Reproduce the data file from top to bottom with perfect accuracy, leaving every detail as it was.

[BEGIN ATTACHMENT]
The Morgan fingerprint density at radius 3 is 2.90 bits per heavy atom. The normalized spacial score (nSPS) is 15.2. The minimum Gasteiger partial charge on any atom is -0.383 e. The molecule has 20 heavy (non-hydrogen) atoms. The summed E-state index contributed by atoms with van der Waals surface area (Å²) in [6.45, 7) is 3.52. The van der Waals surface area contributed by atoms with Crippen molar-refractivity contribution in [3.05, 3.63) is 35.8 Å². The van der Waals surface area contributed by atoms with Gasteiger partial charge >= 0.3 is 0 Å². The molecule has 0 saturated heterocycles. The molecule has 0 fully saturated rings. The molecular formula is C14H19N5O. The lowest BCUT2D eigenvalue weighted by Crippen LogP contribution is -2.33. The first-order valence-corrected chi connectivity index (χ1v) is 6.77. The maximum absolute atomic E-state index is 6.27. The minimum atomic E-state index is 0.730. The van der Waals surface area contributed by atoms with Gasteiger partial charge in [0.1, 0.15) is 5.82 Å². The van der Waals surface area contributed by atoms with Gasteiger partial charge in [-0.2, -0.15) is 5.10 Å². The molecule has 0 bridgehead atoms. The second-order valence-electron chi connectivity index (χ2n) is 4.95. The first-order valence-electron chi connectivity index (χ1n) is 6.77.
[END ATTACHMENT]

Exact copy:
The Morgan fingerprint density at radius 3 is 2.90 bits per heavy atom. The normalized spacial score (nSPS) is 15.2. The minimum Gasteiger partial charge on any atom is -0.383 e. The molecule has 20 heavy (non-hydrogen) atoms. The summed E-state index contributed by atoms with van der Waals surface area (Å²) in [6.45, 7) is 3.52. The van der Waals surface area contributed by atoms with Crippen molar-refractivity contribution in [3.05, 3.63) is 35.8 Å². The van der Waals surface area contributed by atoms with Gasteiger partial charge >= 0.3 is 0 Å². The molecule has 0 saturated heterocycles. The molecule has 0 fully saturated rings. The molecular formula is C14H19N5O. The lowest BCUT2D eigenvalue weighted by Crippen LogP contribution is -2.33. The first-order valence-corrected chi connectivity index (χ1v) is 6.77. The maximum absolute atomic E-state index is 6.27. The minimum atomic E-state index is 0.730. The van der Waals surface area contributed by atoms with Gasteiger partial charge in [0.1, 0.15) is 5.82 Å². The van der Waals surface area contributed by atoms with Gasteiger partial charge in [-0.2, -0.15) is 5.10 Å². The molecule has 0 bridgehead atoms. The second-order valence-electron chi connectivity index (χ2n) is 4.95. The first-order valence-electron chi connectivity index (χ1n) is 6.77.